District 1 saw an overall increase of 15%*.  The  increase can be largely attributed to break ins other (57%), residential break ins (29%),  attempt theft of motor vehicle (17%) and theft of motor vehicle (12%).   Most other categories were static. On a positive note murders dropped by 50% to 7 from 14 in 2014.

District 2

District 2 saw an overall increase of 20%*, led by commercial break ins (51%), commercial robberies (21%), break and enter other (18%), residential break ins (15%), and theft of motor vehicle (17%).

District 3

District 3 was the only district that saw a drop in crime, down 5%*.  Attempt theft of motor vehicle was down (22%), theft of motor vehicle down (19%), break and enter other down (16%), commercial break ins down (14%).  Commercial robberies were up (44%), as were sexual assaults (29%), and residential break ins (14%).

District 4

The increase in District 4 was 16%*.  The biggest factors contributing to the increase were commercial robberies (83%), commercial break ins (50%), residential break ins (20%) and non commercial robberies (10%).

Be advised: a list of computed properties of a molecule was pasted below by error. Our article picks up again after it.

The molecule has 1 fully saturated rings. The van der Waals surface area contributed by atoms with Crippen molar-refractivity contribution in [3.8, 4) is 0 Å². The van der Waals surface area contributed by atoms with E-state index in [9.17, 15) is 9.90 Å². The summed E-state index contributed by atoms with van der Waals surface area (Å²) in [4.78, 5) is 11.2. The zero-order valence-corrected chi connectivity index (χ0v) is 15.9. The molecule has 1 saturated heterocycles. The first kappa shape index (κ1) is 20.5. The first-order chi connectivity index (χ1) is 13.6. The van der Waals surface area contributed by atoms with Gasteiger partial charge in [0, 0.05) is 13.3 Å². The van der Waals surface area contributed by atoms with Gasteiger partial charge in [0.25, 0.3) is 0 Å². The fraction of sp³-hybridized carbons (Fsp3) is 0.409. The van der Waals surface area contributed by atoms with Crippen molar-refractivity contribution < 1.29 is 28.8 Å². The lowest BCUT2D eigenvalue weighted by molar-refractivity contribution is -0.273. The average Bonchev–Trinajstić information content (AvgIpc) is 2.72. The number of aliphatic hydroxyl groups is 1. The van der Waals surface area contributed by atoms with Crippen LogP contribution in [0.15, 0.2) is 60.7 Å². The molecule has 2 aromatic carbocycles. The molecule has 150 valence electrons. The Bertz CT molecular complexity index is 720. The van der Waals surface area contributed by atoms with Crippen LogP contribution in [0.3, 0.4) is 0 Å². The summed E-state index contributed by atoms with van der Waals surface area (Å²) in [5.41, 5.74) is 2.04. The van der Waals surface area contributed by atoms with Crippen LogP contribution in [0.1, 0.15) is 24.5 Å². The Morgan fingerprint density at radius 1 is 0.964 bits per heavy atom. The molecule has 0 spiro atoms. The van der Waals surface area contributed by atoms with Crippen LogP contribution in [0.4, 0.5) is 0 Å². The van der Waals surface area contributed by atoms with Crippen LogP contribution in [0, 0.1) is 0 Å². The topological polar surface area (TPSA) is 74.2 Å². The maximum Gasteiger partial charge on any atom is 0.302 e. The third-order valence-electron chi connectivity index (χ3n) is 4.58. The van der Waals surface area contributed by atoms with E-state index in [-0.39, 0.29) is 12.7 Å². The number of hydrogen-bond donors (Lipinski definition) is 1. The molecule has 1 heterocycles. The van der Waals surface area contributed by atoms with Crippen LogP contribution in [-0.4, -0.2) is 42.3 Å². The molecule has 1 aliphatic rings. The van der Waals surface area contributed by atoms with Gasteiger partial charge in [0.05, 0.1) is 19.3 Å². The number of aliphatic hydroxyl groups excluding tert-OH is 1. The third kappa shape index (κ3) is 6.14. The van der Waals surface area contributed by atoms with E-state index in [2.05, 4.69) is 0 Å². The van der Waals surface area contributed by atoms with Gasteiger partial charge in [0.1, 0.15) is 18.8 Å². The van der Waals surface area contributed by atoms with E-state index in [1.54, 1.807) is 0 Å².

Downtown

The area defined as the ‘Downtown’ saw an increase of 6%.  The offences that pushed the numbers up in the downtown area were primarily break and enter other (143%), and residential break ins (32%).

Observations

  1. Residential break ins were up in all four Districts ranging from 14 to 29%, with a city-wide average increase  of 19%.
  2. The number of stolen vehicles went up in all districts except District 3 which saw a reduction of 19%.
  3. Break and enter other increased in all districts except District 3 which saw a reduction of 16%.
  4. Commercial break ins  went up 22% city-wide but were reduced by 14% in District 3.

Questions

  1.  What, in policing terms, was done differently in District 3 compared to the other three Districts in 2015?
  2.  Were a significant number of personnel assigned to the other three Districts shifted to  District 3?
  3. What steps will the Winnipeg Police Service be taking to address the significant increase in the number of break ins and robberies?